Forest clearing by humans in tropical habitats often results in forest patches surrounded by a matrix of fully or partially treeless habitat (Bierregaard et al. 1992; Laurance et al. 2001). The ability of forest animals to use matrix habitats is relevant to their population dynamics and community ecology (Boswell, Britton & Franks 1998; Crooks & Soulé 1999; Keyghobadi et al. 2005; Ewers & Didham 2006). Matrix use can depend on behavioural, physiological, and morphological characteristics (Laurance et al. 2001; Vandermeer & Carvajal 2001). Top predators are often especially sensitive to forest clearing because they require relatively large home ranges (Saunders, Hobbs & Margules 1991; Crooks 2002). Changes in foraging rates by top predators can have complex effects on local communities via biotic interactions, including trophic cascades (Saunders et al. 1991; Crooks & Soulé 1999).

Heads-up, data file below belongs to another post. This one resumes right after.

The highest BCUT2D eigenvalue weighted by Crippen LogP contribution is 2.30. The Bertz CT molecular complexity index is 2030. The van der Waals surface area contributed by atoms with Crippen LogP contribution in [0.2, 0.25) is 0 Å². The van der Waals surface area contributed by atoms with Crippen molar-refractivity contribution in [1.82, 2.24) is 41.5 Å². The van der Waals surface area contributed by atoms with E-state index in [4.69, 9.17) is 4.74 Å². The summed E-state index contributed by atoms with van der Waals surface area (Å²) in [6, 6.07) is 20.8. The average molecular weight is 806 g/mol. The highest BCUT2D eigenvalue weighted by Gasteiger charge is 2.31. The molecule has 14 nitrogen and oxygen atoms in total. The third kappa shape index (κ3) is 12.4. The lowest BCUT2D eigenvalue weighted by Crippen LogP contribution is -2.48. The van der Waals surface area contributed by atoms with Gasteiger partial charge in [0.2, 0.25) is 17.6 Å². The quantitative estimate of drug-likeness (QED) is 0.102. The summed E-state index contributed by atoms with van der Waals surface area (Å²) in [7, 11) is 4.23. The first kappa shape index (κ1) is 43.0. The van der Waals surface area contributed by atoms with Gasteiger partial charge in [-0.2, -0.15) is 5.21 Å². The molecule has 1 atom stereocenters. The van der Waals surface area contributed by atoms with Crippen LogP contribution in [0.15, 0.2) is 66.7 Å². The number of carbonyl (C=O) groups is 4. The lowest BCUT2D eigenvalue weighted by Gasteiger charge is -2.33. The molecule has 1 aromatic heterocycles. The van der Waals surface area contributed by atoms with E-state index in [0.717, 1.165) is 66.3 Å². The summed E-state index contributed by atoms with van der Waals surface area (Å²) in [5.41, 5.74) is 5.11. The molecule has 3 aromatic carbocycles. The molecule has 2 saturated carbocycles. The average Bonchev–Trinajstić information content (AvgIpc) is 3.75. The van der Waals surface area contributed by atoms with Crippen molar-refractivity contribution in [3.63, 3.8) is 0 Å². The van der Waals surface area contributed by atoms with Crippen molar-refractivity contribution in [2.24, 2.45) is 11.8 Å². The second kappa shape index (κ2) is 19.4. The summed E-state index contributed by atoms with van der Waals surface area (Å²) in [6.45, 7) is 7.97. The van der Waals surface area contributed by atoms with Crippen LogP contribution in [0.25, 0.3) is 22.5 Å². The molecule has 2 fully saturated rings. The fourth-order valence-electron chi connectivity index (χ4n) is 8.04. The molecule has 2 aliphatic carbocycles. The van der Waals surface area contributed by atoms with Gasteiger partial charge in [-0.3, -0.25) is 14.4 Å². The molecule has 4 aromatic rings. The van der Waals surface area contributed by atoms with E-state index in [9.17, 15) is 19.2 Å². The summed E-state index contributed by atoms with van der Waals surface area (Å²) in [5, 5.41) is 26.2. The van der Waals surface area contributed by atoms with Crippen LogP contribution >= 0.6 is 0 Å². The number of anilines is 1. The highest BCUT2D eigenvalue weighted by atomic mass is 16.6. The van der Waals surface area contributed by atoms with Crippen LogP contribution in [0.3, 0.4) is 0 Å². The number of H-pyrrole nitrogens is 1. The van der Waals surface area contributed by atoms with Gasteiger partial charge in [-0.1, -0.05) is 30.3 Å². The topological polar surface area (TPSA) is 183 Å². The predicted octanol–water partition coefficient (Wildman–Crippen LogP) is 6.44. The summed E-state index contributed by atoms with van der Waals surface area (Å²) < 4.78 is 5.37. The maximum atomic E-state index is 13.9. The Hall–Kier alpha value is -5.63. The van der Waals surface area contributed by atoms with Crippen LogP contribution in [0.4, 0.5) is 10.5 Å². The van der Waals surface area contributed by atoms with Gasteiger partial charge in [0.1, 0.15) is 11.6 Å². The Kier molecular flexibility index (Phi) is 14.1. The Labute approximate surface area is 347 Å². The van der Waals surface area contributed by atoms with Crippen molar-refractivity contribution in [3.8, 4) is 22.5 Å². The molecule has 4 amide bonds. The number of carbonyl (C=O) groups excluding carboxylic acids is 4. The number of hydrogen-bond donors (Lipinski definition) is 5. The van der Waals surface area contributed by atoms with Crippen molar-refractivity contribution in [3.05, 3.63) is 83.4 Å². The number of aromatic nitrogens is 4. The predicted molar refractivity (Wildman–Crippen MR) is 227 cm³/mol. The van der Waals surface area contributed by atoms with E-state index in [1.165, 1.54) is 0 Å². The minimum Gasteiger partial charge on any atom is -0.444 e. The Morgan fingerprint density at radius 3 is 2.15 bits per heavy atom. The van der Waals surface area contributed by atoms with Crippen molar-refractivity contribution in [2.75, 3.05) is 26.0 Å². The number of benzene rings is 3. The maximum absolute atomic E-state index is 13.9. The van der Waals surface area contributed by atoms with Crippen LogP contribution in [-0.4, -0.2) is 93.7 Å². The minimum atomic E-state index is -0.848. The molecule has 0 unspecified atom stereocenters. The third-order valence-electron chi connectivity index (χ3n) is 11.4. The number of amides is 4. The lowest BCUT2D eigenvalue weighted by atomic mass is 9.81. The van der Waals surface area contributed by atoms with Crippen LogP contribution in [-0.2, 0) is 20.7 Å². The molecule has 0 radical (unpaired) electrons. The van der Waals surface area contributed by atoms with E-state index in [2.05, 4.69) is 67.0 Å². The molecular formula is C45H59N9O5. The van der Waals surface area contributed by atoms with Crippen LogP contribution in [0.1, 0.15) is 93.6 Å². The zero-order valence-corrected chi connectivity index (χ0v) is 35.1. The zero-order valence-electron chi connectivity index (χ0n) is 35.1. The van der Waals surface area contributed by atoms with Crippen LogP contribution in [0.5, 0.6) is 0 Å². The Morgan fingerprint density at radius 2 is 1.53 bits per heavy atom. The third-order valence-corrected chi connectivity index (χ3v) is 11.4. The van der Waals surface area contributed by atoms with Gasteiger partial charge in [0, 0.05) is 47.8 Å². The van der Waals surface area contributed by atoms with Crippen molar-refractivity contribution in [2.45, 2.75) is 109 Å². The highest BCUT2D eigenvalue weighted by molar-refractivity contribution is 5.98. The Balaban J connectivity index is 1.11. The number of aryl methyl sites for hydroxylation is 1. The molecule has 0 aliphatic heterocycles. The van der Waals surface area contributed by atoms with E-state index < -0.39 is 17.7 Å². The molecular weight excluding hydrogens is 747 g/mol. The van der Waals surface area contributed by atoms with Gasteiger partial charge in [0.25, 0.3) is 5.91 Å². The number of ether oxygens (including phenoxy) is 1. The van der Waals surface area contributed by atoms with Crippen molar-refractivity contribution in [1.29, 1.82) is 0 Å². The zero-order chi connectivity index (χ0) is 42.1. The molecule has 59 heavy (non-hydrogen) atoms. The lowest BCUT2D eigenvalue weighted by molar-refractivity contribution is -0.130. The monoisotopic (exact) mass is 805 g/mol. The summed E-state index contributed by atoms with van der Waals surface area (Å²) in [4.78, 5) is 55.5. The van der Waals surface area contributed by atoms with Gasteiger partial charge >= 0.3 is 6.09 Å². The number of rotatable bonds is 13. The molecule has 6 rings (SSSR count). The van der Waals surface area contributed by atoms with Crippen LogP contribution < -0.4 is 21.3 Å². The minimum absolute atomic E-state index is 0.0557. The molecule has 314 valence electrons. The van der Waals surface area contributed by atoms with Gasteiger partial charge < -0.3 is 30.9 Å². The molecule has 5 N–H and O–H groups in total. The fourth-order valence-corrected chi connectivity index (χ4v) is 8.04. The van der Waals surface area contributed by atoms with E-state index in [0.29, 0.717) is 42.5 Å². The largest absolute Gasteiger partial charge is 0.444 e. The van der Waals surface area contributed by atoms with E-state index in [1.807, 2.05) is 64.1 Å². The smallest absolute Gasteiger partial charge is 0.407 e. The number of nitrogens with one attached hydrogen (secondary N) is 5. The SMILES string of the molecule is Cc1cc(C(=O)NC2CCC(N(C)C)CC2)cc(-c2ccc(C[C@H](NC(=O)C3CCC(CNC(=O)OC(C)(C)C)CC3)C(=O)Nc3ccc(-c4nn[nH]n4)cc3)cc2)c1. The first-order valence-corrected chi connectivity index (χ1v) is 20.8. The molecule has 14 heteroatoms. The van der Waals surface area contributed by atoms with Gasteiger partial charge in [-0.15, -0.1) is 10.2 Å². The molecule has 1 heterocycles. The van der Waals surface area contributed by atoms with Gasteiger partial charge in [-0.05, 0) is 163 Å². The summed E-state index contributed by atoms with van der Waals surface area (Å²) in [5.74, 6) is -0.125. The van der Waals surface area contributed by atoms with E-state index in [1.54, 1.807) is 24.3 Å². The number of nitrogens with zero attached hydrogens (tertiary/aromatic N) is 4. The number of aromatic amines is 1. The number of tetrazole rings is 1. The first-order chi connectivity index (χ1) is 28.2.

Desiccation and other thermal stresses can be important barriers to matrix use. Matrix areas typically have more variable ground temperatures than the surrounding forests, often with greater temperature maxima in the matrix (Laurance et al. 2001; Meisel 2004, 2006). Insects are especially vulnerable to dehydration due to their large surface area to volume ratio, and forest-dwelling insects often lack the physiological capacity to resist dehydration in matrix areas (Delinger 1986; Hadley 1994; Gibbs, Chippindale & Rose 1997; Hoffmann et al. 2003). Army ants are insect top predators of the soil and leaf litter in tropical and subtropical forests. Although they forage in groups, raiding army ant workers do not cluster to shield each other from the local thermal environment (Schneirla 1934). Army ant thermal physiology is largely determined at the individual level rather than the group level (Heinrich 1996; Jones, Nanork & Oldroyd 2007). Furthermore, army ant colonies do not occupy permanent nests, moving an average of over 100 m almost daily to exploit new foraging grounds (Franks & Fletcher 1983). Therefore, army ants may be especially sensitive to the abiotic effects of forest clearing. Populations of Eciton burchellii Forel, a common above-ground foraging army ant species, show reduced viability in small patches of forest (Franks 1982; Partridge, Britton & Franks 1996; Boswell et al. 1998; Meisel 2004, 2006). Eciton burchellii colonies cannot cross large open areas in lowland tropical sites, and temperature plays a major role in regulating E. burchellii movement patterns (Meisel 2004, 2006).